Over 90 Years Serving Our Clients

  1. Home
  2.  » 
  3. Family Law
  4.  » 5 Steps for Stepparents

5 Steps for Stepparents

In 2020, families come in all shapes and sizes. Within each generation, there may be multiple combinations of parent/ child relationships that impact how your family functions.   Help your family enjoy each other as much as possible by considering these practical tips.

  1. Be Real. Don’t ignore the potential problems that your family faces if one parent who has children with multiple partners, or one parent has a partner who has children with others. Be realistic and address the questions about scheduling, rules, and plans that truly impact all of the children.
  2. Be honest with each other. Learn and work with existing agreements about parenting schedules, a radius clause (which dictates how far parents can move away from each other), the choice of a child’s school district, transportation obligations, and, always, financial obligations.
  3. Be literal. Get out that paper calendar, or invest in good computer software, to chart out the various parenting time scenarios. Do not risk creating last-minute problems when you realize that the kids’ schedules do not work the way you all expected. For example, it is almost universally accepted that the children will spend Mother’s Day with their mother and Father’s Day with their father, but that can result in step-siblings never sharing the day amongst themselves unless the parents can be selfless and see a different way to approach these days of cultural significance.
  4. Be Inclusive. Without knowing how all of the adults feel and think about the children’s schedules, you cannot know the full range of options for maximizing everyone’s enjoyment of each other. Though it may be difficult, consider including the other parents in discussions, for the benefit of all of the children and adults involved., Many parenting plans include broad provisions for attendance at important family functions, but with multiple layers of family involved, you might propose opening the door to promoting broader involvement with all parts of the family. For example, some written agreements include specific clauses:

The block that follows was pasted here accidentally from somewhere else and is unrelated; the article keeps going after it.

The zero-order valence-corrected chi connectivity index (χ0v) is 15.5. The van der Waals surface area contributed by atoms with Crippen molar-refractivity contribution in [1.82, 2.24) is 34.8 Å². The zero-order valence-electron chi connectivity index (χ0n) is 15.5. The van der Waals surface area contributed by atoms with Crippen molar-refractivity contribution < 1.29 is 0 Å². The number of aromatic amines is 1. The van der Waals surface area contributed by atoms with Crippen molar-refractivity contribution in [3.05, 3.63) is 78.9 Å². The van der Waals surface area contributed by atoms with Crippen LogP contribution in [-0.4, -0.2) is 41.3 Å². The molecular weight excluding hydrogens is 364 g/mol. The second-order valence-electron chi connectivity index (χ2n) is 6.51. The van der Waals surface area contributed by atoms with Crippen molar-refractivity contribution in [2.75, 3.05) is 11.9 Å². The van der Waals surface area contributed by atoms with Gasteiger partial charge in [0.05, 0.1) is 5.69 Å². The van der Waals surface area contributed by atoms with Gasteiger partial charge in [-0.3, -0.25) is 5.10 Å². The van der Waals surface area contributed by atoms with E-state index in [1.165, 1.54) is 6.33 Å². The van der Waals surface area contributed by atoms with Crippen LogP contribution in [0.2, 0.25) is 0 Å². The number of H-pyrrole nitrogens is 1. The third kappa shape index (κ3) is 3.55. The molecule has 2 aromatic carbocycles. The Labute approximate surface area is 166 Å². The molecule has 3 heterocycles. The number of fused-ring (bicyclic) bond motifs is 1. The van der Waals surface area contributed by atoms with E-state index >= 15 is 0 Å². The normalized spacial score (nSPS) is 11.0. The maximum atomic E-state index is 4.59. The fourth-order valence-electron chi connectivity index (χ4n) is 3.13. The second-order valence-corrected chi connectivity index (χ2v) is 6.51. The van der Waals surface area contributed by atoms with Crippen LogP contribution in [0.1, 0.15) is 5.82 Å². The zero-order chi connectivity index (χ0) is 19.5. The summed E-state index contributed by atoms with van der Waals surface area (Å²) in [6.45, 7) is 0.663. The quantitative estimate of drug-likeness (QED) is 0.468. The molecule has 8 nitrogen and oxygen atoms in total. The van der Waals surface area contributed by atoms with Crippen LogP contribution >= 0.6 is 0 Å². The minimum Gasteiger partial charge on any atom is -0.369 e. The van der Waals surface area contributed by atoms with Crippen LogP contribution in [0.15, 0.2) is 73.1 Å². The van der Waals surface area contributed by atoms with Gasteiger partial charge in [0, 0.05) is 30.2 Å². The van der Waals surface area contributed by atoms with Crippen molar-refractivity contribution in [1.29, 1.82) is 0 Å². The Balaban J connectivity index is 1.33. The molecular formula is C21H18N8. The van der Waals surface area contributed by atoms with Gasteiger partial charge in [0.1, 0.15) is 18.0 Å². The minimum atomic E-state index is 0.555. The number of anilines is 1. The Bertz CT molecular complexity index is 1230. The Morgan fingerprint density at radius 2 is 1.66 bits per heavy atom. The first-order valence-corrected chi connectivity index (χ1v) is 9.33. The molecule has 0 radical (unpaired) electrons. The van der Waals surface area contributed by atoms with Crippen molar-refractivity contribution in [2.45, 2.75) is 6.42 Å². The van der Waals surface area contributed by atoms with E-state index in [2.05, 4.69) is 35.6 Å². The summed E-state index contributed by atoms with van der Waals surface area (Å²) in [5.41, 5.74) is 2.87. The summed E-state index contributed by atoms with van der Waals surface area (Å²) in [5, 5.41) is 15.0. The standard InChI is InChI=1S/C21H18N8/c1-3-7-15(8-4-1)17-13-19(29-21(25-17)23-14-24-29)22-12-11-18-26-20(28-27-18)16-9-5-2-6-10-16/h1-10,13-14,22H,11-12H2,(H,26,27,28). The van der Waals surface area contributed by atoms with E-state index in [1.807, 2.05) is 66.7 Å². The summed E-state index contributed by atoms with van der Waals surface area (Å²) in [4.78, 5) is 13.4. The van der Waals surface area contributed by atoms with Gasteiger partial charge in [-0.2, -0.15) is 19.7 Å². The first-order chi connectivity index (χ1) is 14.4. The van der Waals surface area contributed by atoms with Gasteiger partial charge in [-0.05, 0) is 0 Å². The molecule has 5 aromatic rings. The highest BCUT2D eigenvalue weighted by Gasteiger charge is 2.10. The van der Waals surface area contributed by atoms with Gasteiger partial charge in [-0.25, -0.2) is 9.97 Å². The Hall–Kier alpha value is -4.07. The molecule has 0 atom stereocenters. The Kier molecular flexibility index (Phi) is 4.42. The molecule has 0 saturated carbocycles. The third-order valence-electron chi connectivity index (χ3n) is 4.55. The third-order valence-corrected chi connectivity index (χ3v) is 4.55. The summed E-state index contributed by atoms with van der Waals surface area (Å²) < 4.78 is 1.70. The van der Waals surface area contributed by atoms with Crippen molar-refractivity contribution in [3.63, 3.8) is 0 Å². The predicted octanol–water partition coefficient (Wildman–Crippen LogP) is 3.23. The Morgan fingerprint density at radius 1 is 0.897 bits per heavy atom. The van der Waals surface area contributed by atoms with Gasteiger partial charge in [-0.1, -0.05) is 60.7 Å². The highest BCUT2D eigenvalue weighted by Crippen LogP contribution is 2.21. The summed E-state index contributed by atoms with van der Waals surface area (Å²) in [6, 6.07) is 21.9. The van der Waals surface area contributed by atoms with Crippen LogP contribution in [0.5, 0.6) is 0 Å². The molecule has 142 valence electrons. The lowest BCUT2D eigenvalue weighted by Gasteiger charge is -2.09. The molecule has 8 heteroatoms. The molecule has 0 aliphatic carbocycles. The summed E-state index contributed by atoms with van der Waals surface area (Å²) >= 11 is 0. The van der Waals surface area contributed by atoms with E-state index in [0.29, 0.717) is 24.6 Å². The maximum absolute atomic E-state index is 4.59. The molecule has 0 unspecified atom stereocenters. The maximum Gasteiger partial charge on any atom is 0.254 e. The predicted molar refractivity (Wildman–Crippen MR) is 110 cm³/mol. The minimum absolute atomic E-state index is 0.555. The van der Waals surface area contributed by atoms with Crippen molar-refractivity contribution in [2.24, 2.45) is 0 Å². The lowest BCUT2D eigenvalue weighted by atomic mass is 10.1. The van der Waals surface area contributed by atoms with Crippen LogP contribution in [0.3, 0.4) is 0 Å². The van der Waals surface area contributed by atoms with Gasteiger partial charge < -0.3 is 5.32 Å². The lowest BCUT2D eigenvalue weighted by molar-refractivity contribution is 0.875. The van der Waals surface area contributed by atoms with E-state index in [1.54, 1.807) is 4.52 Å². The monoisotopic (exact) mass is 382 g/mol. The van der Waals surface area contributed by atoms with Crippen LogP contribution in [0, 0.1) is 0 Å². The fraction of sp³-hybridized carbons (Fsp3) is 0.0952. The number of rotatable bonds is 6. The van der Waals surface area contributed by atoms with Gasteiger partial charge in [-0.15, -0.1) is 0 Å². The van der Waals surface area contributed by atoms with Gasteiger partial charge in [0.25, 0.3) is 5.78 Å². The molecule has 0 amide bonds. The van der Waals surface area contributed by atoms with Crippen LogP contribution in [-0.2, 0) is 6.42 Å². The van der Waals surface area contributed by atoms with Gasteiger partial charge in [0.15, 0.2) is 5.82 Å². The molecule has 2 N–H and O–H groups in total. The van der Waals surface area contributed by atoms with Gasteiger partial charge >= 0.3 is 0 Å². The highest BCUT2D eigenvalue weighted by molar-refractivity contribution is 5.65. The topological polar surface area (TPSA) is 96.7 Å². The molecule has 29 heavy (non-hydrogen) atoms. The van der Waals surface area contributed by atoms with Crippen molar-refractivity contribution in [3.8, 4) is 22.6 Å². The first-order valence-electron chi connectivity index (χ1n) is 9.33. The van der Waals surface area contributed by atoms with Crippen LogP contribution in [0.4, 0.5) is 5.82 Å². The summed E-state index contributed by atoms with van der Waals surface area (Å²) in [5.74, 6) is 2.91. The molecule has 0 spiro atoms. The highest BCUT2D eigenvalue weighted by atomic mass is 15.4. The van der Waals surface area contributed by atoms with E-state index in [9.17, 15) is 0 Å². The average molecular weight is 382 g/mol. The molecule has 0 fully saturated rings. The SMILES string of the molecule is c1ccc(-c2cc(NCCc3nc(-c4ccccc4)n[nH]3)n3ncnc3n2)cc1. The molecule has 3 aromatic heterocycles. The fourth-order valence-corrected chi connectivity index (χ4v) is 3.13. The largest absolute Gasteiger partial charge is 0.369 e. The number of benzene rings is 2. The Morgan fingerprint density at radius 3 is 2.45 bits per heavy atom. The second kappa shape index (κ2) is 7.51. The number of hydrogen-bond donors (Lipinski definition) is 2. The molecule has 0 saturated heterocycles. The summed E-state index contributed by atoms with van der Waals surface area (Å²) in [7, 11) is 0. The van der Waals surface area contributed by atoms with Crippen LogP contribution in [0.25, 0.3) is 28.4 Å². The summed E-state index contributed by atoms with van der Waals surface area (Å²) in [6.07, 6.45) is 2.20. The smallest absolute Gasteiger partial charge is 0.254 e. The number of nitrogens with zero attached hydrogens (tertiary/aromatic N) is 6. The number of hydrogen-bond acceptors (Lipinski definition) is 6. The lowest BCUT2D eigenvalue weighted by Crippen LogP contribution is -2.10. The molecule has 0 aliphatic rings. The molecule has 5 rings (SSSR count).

Family Events: The parties will work together for the benefit of the children and be flexible with each other so that the children will not miss family events of either parent unless there is a conflict between two equal family events. In the event of a conflict, when both parties seek to have the children attend a family event, the regular parenting schedule shall control.

  1. Be resourceful. Even the most open-minded parents cannot anticipate every scenario and opportunities to be contentious and to disagree will arise. Avoid taking that bait. If the situation needs professional input, call an experienced family law attorney, consider involving one therapist for all of the children and if necessary, an all else fails, seek a court order that all adults must cooperate or waive his/her right to give input or have the right to raise a parenting time dispute.

Questions? Contact the Family Law Team at Cohn Lifland Pearlman Herrmann & Knopf, LLP at 201-845-9600.

FindLaw Network